Wild dog control toolbox to expand
10 July 2015
Producers should soon start to see the impact on the ground of increasing recognition, particularly from the Federal Government, of the national significance of wild dogs as a pest, according to Invasive Animals Co-operative Research Centre National Wild Dog Facilitator Greg Mifsud.
He said it would bolster work by producers and other stakeholders to reduce the $80 million impact of wild dogs on Australia's livestock industries.
Recognition came with the Federal Government’s recent announcement in the recent Agricultural Competitiveness White Paper of a further $1.35 million in funding, over two years, for the National Wild Dog Action Plan.
Greg said the recognition brings new opportunities to source funding through previously inaccessible pathways such as the National Landcare Programme.
“The action plan puts into place higher level strategies to support grassroots’ efforts to ensure wild dog management on the ground is effective long term,”
Greg said effective wild dog groups, delivering co-ordinated control programs embracing the nil tenure approach, were gaining ground. Find a list of tools on management of wild dogs here.
“We’re beginning to see some real momentum building, with all of our stakeholders now working co-operatively to deliver effective outcomes across community groups, regions and state borders,” he said.
New tools and products
Greg said the additional national plan funding would be invested in supporting the roll-out of new wild dog control tools and products during the next 12 months.
Toxin and injectors
“The new toxin PAPP and canid pest injectors will become commercially available and we need to inform communities and train people in best practice delivery right from the start,” he said.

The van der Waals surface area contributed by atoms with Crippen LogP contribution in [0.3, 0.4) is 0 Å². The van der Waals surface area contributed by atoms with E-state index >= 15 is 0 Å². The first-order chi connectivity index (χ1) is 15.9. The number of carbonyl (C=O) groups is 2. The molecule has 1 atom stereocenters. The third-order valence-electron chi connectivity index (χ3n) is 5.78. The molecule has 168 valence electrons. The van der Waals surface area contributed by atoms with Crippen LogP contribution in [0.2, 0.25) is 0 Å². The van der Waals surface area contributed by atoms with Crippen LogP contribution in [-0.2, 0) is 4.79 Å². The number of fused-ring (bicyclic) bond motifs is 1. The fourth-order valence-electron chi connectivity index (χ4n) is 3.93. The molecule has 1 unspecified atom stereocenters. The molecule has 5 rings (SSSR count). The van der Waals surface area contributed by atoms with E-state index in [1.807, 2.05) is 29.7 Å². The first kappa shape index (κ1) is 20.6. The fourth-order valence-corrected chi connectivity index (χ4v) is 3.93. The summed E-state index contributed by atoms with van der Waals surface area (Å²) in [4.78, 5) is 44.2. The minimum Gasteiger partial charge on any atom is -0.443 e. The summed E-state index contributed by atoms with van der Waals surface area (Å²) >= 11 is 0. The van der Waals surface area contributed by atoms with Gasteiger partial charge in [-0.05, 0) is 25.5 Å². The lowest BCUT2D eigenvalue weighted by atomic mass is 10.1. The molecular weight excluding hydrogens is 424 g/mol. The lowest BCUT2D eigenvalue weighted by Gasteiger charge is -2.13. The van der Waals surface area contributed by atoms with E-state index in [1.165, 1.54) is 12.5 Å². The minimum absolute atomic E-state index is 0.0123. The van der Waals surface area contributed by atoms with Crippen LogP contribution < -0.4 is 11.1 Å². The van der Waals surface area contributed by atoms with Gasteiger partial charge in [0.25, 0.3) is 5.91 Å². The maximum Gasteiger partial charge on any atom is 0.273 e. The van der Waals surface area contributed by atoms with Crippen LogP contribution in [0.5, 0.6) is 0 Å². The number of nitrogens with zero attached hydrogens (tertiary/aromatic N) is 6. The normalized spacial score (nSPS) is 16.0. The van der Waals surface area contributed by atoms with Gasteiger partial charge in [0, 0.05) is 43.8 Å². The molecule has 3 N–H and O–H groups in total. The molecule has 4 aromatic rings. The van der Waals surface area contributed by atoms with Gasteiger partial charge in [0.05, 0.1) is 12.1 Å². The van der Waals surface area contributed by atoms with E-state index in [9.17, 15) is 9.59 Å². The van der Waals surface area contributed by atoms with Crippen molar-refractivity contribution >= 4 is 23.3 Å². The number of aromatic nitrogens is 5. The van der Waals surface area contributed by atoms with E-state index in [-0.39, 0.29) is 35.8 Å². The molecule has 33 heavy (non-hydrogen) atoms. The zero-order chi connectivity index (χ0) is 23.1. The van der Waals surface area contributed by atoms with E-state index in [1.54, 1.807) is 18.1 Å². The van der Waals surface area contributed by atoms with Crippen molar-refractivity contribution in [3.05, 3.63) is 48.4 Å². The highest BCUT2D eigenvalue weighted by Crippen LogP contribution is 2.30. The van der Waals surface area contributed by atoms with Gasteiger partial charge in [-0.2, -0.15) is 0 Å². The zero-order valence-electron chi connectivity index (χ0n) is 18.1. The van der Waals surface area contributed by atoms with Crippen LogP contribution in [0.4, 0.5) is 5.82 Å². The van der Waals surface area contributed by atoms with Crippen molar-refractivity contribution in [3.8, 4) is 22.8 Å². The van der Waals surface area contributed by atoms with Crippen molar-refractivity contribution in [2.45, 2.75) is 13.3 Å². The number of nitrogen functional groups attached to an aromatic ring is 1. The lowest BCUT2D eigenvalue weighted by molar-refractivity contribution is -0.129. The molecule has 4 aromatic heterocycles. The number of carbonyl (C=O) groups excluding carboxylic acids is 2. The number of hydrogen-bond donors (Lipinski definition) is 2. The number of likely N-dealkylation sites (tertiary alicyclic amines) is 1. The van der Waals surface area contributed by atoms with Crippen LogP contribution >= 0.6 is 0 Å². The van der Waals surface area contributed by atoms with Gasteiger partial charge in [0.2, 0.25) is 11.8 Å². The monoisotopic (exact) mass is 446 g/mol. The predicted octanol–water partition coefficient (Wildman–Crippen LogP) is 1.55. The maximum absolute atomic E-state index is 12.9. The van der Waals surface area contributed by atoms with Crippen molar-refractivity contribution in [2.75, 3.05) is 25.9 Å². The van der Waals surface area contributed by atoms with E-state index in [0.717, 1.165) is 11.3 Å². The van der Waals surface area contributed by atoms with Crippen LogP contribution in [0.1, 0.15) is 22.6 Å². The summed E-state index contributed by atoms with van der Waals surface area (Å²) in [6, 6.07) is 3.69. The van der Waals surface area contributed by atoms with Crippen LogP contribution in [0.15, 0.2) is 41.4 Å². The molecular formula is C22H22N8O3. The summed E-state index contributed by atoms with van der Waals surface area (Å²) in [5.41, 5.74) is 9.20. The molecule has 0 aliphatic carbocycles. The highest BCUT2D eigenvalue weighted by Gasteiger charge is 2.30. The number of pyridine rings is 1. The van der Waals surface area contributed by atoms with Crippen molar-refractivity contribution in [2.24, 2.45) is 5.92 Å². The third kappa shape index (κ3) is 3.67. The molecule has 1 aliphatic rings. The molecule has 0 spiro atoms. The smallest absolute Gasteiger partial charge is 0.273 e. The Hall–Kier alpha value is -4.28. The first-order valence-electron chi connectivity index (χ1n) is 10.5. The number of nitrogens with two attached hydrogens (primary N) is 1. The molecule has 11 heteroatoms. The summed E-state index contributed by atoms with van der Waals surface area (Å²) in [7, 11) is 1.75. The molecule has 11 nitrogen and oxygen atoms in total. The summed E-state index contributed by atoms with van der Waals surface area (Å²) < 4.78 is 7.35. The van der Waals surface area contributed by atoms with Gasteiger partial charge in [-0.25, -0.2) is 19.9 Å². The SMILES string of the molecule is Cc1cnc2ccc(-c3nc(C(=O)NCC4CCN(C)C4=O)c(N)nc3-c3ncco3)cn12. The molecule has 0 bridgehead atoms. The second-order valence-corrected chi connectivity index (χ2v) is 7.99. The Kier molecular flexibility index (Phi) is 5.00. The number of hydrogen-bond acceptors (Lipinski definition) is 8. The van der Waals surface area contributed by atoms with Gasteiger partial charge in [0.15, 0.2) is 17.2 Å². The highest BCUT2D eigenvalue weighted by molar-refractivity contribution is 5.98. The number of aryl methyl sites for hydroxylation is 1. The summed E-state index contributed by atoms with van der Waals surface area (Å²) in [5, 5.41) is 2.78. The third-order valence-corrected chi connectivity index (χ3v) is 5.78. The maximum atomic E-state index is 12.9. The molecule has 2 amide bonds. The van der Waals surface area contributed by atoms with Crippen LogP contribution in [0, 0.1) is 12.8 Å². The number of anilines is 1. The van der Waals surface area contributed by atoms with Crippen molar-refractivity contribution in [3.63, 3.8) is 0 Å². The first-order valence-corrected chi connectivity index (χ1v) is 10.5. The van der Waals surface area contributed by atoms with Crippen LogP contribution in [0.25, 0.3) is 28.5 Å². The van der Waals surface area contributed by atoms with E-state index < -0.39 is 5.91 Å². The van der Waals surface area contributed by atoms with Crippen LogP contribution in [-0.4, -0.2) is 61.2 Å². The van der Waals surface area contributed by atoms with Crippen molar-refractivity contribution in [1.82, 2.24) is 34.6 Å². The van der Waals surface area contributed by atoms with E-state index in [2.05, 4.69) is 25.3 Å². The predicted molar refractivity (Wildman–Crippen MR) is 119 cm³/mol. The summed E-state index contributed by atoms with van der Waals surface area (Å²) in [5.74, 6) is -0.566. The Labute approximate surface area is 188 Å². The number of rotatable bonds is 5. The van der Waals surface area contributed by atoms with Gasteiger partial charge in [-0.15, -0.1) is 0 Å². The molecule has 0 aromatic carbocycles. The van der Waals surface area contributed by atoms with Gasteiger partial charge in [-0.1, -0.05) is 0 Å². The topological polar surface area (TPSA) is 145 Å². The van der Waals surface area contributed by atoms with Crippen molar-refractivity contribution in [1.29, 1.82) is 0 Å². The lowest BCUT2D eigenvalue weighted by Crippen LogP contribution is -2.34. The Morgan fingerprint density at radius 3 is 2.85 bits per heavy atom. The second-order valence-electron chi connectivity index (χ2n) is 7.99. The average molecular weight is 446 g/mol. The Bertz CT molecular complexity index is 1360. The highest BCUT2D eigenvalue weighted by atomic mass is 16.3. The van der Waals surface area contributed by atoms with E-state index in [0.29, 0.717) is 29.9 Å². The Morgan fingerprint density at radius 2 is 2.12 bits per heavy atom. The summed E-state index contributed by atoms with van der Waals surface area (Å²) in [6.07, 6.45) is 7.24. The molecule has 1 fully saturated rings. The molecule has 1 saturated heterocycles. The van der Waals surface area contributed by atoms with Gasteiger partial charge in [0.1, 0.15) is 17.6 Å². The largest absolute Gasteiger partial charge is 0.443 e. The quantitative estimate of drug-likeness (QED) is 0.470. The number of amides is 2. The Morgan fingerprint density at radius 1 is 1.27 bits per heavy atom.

“We want producers to become confident in the use of these tools as soon as possible.”
The Federal Government has allocated a further $1 million for the development of a new wild dog alert system. Also funded by MLA, this project combines automated recognition of camera trap images with real-time messaging to notify producers that wild dogs have invaded their farm before attacks occur.
In future, this system will also have significant uses for other species such as feral pigs, foxes and feral cats
In another development, Greg said Wild Dog Scan, a national wild dog activity mapping tool, has gone mobile with producers able to view and log real-time wild dog data on their mobile device.
“Recording this real time information will assist community groups to make management decisions based on current activity and wild dog movements,” he said.
“It has the potential to become a vital tool in managing wild dog attacks.”
Producers can access all the tools for wild dog management at http://www.pestsmart.org.au/
Greg Mifsud, National Wild Dog Management Facilitator, E: firstname.lastname@example.org
Read the Australia Government’s Agricultural Competitiveness White Paper
New regional wild dog co-ordinators (positions funded by AWI)
Brett Carlsson, north-western Queensland email@example.com
Brian Dowley, Victorian Department of Environment, Land and Water firstname.lastname@example.org
David Krajca, Victorian Department of Environment, Land and Water email@example.com
Tim Enshaw, Victorian Department of Environment, Land and Water firstname.lastname@example.org
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